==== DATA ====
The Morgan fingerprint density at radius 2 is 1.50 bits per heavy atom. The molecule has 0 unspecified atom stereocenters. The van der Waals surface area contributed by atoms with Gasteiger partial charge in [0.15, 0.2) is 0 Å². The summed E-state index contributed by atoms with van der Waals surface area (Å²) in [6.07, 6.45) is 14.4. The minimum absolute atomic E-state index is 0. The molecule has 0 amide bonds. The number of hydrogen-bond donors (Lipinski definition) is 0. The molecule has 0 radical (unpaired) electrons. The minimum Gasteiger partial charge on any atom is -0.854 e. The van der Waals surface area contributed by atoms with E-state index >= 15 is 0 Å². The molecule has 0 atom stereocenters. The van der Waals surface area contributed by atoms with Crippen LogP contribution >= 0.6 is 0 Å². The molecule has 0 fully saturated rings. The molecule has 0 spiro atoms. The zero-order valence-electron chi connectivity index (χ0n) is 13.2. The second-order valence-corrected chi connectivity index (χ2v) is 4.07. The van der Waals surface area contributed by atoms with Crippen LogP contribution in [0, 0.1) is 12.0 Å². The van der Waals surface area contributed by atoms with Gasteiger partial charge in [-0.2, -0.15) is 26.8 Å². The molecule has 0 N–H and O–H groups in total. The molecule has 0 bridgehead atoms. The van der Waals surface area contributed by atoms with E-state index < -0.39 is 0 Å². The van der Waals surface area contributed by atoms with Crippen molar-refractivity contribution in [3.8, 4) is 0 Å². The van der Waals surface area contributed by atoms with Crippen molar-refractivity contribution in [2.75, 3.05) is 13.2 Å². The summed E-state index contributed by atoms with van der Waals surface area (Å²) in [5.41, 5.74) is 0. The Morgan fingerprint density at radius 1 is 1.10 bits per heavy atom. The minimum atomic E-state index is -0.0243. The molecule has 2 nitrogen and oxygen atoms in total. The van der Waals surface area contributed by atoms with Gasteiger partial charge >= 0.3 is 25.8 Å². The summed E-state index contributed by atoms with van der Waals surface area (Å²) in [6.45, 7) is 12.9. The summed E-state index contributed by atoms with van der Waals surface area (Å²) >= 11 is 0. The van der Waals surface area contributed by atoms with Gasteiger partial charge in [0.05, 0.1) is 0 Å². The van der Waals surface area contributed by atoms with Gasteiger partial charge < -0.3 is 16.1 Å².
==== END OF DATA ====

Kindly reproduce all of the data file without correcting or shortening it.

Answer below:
The Morgan fingerprint density at radius 2 is 1.50 bits per heavy atom. The molecule has 0 unspecified atom stereocenters. The van der Waals surface area contributed by atoms with Gasteiger partial charge in [0.15, 0.2) is 0 Å². The summed E-state index contributed by atoms with van der Waals surface area (Å²) in [6.07, 6.45) is 14.4. The minimum absolute atomic E-state index is 0. The molecule has 0 amide bonds. The number of hydrogen-bond donors (Lipinski definition) is 0. The molecule has 0 radical (unpaired) electrons. The minimum Gasteiger partial charge on any atom is -0.854 e. The van der Waals surface area contributed by atoms with E-state index >= 15 is 0 Å². The molecule has 0 atom stereocenters. The van der Waals surface area contributed by atoms with Crippen LogP contribution >= 0.6 is 0 Å². The molecule has 0 fully saturated rings. The molecule has 0 spiro atoms. The zero-order valence-electron chi connectivity index (χ0n) is 13.2. The second-order valence-corrected chi connectivity index (χ2v) is 4.07. The van der Waals surface area contributed by atoms with Crippen LogP contribution in [0, 0.1) is 12.0 Å². The van der Waals surface area contributed by atoms with Gasteiger partial charge in [-0.2, -0.15) is 26.8 Å². The molecule has 0 N–H and O–H groups in total. The molecule has 0 bridgehead atoms. The van der Waals surface area contributed by atoms with E-state index < -0.39 is 0 Å². The van der Waals surface area contributed by atoms with Crippen molar-refractivity contribution in [3.8, 4) is 0 Å². The van der Waals surface area contributed by atoms with Crippen molar-refractivity contribution in [2.75, 3.05) is 13.2 Å². The summed E-state index contributed by atoms with van der Waals surface area (Å²) in [5.41, 5.74) is 0. The Morgan fingerprint density at radius 1 is 1.10 bits per heavy atom. The minimum atomic E-state index is -0.0243. The molecule has 2 nitrogen and oxygen atoms in total. The van der Waals surface area contributed by atoms with Gasteiger partial charge >= 0.3 is 25.8 Å². The summed E-state index contributed by atoms with van der Waals surface area (Å²) in [6.45, 7) is 12.9. The summed E-state index contributed by atoms with van der Waals surface area (Å²) >= 11 is 0. The van der Waals surface area contributed by atoms with Gasteiger partial charge in [0.05, 0.1) is 0 Å². The van der Waals surface area contributed by atoms with Gasteiger partial charge < -0.3 is 16.1 Å².